If you walk into the Express building in Newark, you’ll see dozens of people walking through the Climates of Inequality Exhibit.
“Climates of inequality was created by over 500 students, community partners in over 20 different cities from Miami to Mayagüez, Puerto Rico,” said Liz Sevcenko, director of the Humanities Action Lab. all of them dug into the history of their own community and shared their story of environmental and climate justice and their vision for the future.”
According to organizers, environmental injustice affects some more than others.
“The most marginalized communities African Americans, Latin, indigenous, low-wage earners are relegated to particular parts of anybody’s city and often these are the places that have the worst environmental contaminants,” Sevcenko said.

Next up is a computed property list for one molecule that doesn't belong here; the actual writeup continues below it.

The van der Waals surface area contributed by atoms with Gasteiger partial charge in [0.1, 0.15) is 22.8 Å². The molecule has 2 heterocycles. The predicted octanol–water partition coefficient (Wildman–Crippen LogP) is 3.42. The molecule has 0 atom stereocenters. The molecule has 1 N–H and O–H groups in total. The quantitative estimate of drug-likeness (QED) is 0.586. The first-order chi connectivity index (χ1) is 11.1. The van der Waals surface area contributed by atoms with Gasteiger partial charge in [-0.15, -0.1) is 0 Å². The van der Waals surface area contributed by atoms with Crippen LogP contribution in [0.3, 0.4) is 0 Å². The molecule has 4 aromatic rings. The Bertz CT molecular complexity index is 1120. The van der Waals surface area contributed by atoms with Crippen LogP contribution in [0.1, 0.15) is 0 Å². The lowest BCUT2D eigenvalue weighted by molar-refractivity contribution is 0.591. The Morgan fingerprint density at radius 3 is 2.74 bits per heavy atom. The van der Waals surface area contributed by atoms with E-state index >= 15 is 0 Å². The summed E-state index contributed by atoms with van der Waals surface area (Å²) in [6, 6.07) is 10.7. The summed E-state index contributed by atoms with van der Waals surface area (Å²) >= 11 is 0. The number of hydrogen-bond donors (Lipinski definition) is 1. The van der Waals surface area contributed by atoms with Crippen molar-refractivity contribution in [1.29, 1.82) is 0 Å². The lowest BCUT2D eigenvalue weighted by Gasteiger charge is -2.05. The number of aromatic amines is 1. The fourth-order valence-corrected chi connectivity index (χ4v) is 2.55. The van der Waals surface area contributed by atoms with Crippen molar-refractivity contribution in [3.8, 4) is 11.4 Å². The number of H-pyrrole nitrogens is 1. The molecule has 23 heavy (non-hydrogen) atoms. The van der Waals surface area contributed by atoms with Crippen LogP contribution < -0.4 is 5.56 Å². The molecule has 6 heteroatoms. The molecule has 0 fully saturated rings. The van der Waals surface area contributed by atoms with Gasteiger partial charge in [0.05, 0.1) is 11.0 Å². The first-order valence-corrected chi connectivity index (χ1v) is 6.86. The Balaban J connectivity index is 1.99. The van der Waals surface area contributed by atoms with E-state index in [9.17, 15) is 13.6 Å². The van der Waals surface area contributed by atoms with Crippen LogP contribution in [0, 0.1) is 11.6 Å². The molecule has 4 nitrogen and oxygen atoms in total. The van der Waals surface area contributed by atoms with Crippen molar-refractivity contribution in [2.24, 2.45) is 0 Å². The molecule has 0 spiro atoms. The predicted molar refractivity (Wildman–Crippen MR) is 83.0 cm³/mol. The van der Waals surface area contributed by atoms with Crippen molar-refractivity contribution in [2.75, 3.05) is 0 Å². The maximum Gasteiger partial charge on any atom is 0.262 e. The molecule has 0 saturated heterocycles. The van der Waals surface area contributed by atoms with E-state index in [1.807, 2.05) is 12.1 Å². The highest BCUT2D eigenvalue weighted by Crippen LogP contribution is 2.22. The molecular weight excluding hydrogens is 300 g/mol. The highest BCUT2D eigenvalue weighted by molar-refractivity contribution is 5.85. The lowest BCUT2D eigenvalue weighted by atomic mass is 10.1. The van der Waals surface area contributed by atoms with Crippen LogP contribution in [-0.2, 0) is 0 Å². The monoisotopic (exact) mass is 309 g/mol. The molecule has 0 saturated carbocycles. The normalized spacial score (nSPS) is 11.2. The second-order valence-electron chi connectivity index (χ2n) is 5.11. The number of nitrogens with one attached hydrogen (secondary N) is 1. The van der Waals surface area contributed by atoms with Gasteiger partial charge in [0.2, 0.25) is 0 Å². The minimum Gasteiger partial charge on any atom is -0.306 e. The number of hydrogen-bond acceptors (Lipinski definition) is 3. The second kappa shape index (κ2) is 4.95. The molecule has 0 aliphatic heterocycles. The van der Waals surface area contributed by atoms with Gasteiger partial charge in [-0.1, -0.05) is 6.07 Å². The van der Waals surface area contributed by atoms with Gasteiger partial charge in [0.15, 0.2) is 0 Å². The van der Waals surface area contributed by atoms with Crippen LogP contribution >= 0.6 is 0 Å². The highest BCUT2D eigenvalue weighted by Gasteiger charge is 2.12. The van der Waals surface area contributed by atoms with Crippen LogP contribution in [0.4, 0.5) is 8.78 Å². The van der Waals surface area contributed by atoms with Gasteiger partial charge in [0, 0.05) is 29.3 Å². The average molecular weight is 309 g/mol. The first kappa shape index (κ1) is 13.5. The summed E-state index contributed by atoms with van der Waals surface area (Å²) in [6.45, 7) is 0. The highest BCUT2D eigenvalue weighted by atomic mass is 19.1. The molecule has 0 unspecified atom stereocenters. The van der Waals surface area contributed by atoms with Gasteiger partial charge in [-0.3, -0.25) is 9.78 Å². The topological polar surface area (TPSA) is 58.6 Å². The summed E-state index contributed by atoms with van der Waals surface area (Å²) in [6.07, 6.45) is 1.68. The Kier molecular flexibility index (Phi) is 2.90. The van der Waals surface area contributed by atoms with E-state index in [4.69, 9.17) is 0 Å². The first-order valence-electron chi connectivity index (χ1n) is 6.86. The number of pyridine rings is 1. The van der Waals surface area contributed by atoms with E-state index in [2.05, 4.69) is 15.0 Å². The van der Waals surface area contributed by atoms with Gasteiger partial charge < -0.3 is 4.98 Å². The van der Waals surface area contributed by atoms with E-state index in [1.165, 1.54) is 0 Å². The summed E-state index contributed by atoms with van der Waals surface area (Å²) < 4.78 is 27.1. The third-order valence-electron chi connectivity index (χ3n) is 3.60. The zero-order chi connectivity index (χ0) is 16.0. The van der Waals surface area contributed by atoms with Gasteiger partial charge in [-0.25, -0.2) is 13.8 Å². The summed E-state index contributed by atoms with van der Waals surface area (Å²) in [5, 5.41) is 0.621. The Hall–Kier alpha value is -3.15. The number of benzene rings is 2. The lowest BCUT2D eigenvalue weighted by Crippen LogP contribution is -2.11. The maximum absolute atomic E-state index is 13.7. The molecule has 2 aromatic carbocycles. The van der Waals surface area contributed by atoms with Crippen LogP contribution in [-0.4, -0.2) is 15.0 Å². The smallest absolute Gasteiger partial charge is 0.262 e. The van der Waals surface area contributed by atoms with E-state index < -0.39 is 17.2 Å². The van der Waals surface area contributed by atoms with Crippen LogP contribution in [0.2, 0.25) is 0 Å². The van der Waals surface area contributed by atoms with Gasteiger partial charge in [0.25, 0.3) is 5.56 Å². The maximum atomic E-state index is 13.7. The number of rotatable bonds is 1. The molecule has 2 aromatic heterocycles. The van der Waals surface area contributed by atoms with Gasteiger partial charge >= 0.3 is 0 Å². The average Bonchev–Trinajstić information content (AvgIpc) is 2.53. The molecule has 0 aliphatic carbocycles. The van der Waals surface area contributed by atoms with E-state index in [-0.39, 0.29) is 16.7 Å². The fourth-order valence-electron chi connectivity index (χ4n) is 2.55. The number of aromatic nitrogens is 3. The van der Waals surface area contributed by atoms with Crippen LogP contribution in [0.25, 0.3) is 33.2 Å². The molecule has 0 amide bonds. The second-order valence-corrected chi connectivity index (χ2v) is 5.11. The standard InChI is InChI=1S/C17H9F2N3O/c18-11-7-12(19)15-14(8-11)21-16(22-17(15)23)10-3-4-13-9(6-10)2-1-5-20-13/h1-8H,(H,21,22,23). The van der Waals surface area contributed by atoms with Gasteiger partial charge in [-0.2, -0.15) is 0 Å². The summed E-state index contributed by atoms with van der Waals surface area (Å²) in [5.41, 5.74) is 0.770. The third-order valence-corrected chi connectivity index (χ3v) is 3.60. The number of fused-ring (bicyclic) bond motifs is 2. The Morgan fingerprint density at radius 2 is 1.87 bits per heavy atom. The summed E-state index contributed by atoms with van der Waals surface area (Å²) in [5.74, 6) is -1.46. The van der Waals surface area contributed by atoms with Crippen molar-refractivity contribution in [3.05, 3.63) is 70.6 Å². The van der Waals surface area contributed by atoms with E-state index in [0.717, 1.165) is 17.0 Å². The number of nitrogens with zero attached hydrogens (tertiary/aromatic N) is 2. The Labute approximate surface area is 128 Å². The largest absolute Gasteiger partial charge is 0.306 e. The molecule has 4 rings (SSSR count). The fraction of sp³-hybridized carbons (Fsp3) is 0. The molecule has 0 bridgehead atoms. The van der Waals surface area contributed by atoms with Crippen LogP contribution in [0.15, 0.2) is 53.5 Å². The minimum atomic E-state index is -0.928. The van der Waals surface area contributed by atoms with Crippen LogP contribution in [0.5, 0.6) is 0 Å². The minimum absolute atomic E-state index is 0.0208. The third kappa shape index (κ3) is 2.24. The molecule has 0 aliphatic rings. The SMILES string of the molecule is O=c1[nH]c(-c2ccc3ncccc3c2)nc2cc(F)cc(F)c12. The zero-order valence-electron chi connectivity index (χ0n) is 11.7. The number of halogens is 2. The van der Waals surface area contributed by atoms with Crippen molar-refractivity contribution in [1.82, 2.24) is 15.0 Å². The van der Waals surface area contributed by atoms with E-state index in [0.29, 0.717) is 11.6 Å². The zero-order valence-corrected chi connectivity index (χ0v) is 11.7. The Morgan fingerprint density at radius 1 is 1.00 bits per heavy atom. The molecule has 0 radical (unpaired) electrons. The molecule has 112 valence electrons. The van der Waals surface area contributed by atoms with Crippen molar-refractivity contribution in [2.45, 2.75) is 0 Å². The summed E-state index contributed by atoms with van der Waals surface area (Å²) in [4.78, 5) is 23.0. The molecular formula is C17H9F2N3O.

Newark is one of these cities.
Melissa Miles is the Environmental Justice manager for IronBound Community Corporation.
“Newark specifically the north and south wards are areas that deal with goots movements from the ports which is trucks, planes, cranes, ships, as well as waste infrastructure and energy infrastructure, all of that is polluting,” Miles said.
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